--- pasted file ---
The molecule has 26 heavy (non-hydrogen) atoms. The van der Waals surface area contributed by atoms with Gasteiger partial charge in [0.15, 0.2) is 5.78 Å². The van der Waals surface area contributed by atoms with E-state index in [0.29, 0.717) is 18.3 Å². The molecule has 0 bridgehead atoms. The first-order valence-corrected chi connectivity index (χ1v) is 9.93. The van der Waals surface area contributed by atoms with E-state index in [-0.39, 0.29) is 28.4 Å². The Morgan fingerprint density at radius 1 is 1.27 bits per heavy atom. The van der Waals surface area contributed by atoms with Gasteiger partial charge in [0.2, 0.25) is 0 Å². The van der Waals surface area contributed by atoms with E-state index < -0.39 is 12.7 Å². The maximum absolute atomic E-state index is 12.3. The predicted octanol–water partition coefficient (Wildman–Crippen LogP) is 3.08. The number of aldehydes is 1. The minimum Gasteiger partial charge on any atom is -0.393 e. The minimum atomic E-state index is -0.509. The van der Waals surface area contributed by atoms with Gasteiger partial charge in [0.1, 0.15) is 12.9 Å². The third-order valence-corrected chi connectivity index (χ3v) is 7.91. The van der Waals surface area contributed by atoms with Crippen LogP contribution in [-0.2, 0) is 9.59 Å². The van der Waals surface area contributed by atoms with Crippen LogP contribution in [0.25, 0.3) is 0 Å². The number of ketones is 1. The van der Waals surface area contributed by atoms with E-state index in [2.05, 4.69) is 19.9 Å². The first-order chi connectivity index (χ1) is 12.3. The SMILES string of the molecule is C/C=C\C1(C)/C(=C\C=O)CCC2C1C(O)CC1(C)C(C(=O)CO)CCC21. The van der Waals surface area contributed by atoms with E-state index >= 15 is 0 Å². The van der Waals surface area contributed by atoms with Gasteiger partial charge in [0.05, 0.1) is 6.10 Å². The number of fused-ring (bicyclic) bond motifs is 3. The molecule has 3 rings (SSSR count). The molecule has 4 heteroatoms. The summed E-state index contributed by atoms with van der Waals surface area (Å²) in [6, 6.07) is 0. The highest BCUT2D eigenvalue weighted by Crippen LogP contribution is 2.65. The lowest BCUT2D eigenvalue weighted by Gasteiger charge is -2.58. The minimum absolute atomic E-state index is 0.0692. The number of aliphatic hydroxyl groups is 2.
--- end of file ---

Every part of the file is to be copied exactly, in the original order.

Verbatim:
The molecule has 26 heavy (non-hydrogen) atoms. The van der Waals surface area contributed by atoms with Gasteiger partial charge in [0.15, 0.2) is 5.78 Å². The van der Waals surface area contributed by atoms with E-state index in [0.29, 0.717) is 18.3 Å². The molecule has 0 bridgehead atoms. The first-order valence-corrected chi connectivity index (χ1v) is 9.93. The van der Waals surface area contributed by atoms with E-state index in [-0.39, 0.29) is 28.4 Å². The Morgan fingerprint density at radius 1 is 1.27 bits per heavy atom. The van der Waals surface area contributed by atoms with Gasteiger partial charge in [0.2, 0.25) is 0 Å². The van der Waals surface area contributed by atoms with E-state index < -0.39 is 12.7 Å². The maximum absolute atomic E-state index is 12.3. The predicted octanol–water partition coefficient (Wildman–Crippen LogP) is 3.08. The number of aldehydes is 1. The minimum Gasteiger partial charge on any atom is -0.393 e. The minimum atomic E-state index is -0.509. The van der Waals surface area contributed by atoms with Gasteiger partial charge in [0.1, 0.15) is 12.9 Å². The third-order valence-corrected chi connectivity index (χ3v) is 7.91. The van der Waals surface area contributed by atoms with Crippen LogP contribution in [-0.2, 0) is 9.59 Å². The van der Waals surface area contributed by atoms with Crippen LogP contribution in [0.25, 0.3) is 0 Å². The number of ketones is 1. The van der Waals surface area contributed by atoms with E-state index in [2.05, 4.69) is 19.9 Å². The first-order chi connectivity index (χ1) is 12.3. The SMILES string of the molecule is C/C=C\C1(C)/C(=C\C=O)CCC2C1C(O)CC1(C)C(C(=O)CO)CCC21. The van der Waals surface area contributed by atoms with E-state index >= 15 is 0 Å². The van der Waals surface area contributed by atoms with Gasteiger partial charge in [0.05, 0.1) is 6.10 Å². The number of fused-ring (bicyclic) bond motifs is 3. The molecule has 3 rings (SSSR count). The molecule has 4 heteroatoms. The summed E-state index contributed by atoms with van der Waals surface area (Å²) in [6, 6.07) is 0. The highest BCUT2D eigenvalue weighted by Crippen LogP contribution is 2.65. The lowest BCUT2D eigenvalue weighted by Gasteiger charge is -2.58. The minimum absolute atomic E-state index is 0.0692. The number of aliphatic hydroxyl groups is 2.